Rudy doesn't eat anything all day long. Then, after a very rigorous weight lifting session that will last anywhere from 1 to 2 hours, he will go another hour or so before he even thinks about eating. He normally does not eat a single bite of food until 9 or 10 PM--15 hours after getting up, and about 2 hours after working out. The thing is this--he really eats a lot when he does eat. Lots of fat (all natural fats), meat, vegetables, and fruits. Then, he eats again an hour or so later, then off to bed. Seriously, this freaked me out and I feared for his health even though he NEVER gets sick. I've known him for 13 years and he has never had a cold, the flu, or even a tummy ache. He has sickle cell and has only had two minor crises (both times when he got too cold), yet takes no pain medications--he doesn't need them, and suffers no ill effects from a disease that is fraught with pain and illness.

Well, this is essentially the Leangains method--not 100% but close. In Leangains you fast for 16 hours and then have 8 hours of feeding--typically 3 meals in 8 hours.  Your workouts should take place toward the end of each fasting period.  What you eat depends on what your workouts are.

You should weight train 3 days/week, always eat high protein, and on training days you should eat more carbs than fat, and on non-training days more fat and less carbs, and your meal following your workouts should have at least half of your calories for the day.

Most men have no problems with this method, but many women have said they gain FAT while doing this and others say it works fine.  Again, those pesky hormones.  If you are a woman and want to try it, go ahead, but if you notice that your sleep is at all interrupted or troublesome when it previously was not--stop. That is your warning that this method of IF is not right for you, so stop before you start gaining fat.

Another method is the Alternate Day fast.  So, for this you stop eating at a certain time, say 11 PM on Sunday to begin your fast. You don't eat at all on Monday and then you break your fast Tuesday morning, and resume your fast on Wednesday..... I personally couldn't do this as I do endurance training on a daily basis and I need the calories from eating every day. I suppose if I were less active or downright inactive, or was worried about plaques building up in my brain, I would give it a go--but for now, nah, I'll have to take a pass. Many people, though, have reported great fat loss on this.

Then we have the Ori Hofmekler method for building big muscles. With this method you fast for 20 hours and then you have a 4 hour window in which to eat. You eat only one meal/day but you consume a huge meal. If you need a snack during the fasting period, make it small and low calorie as well as a non-protein snack. All of your protein should be eaten during your big meal.

While there are many other fasting methods I actually just use, accidentally, the Eat whenever I am hungry method.  If I am hungry when I wake up, I eat. However, most days I don't eat anything until 5 or 6 PM--and I'm up at 4:30 AM and in bed by 10 PM--so that works out to about 19 or 20 hours of fasting.  My fasts--again, unintentional--are normally broken with cheese, nuts, and coffee. I find this the most relaxing part of my busy days and is more of a ritual than anything.  Then at about 7 PM I eat my dinner which is almost always a gigantic salad filled with a variety of fresh, brightly colored veggies, sometimes mandarin orange segments too, 6 to 8 ounces of chicken breast, and a very creamy dressing. Other times, it's something like pork and pumpkin plus a green vegetable. The thing is, these meals are usually very high in fat, moderate in protein, and low in carbs.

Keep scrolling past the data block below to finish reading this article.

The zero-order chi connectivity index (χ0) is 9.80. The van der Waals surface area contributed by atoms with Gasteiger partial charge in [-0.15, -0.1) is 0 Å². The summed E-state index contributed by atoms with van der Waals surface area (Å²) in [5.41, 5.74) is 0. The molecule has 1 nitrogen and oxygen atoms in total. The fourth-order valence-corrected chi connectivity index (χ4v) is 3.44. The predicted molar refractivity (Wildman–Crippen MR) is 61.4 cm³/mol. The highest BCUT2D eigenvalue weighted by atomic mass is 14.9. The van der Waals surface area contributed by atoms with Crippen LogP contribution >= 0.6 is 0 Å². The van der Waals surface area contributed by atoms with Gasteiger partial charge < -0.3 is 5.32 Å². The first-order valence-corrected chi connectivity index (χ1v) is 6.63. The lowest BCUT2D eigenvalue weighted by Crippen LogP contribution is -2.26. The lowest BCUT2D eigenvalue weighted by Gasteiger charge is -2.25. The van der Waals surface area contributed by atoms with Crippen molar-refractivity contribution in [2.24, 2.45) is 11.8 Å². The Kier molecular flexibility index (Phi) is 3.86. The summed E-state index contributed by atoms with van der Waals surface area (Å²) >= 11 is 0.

This way of eating took a long time to come about. I used to binge eat or eat when I was bored.  I rarely, if ever, do that any longer. Is it because I accidentally fasted? I don't know, but there are others who have said the same for themselves.

I have no problems with my daily long runs or my TRX training--in fact, I do better when I don't eat just before or just after my exercise.  I usually feel very energized throughout the day and other people who do this report the same thing.

The only other thing I really want to emphasize is this: If you are NOT fat adapted, meaning you have been paleo or low carb long enough such that your body naturally burns fat for fuel first, it will be very difficult to go such long periods without eating. As you progress more with this lifestyle your body will function better and become more efficient with fat burning and your periods of hunger will just naturally be spaced apart further and further. You'll know when you are fat adapted, but the only way to do that is to limit the amount of carbohydrates and the type of carbohydrates that you eat during the day.

So, try a short fasting period and then gradually increase the amount of time before eating--but ONLY if you are not hungry. If you start to feel ravenously hungry but still have 2 hours before your planned meal, eat anyway and forget the schedule. Your body will let you know and you should listen to your body.

Oh, something else that I found interesting is that people who have done the Atkins diet more than once sometimes have a hard time losing when going back to a lower carb diet (50-100g/day for weight loss) have benefited from doing these types of fasts and have regained their ability to lose on a lower carb diet.

By the way, I am a 50-something, peri-menopausal woman and my experiences may be different than yours, whether you are male or female.

Now, if you want to read some of the studies, or if you just want to read someone's summaries of these studies (remember, I don't believe in reinventing the wheel), here are the links. Personally, I would go to the first one, Mark's Daily Apple. He goes into a lot more depth than I have and has tons more studies spaced out over 7 different articles.  If you browse to the end of each article there is a menu with links to the others. Enjoy!





So, until Monday when we'll look at the glycemic index and the glycemic load: facts, misconceptions, and downright lies.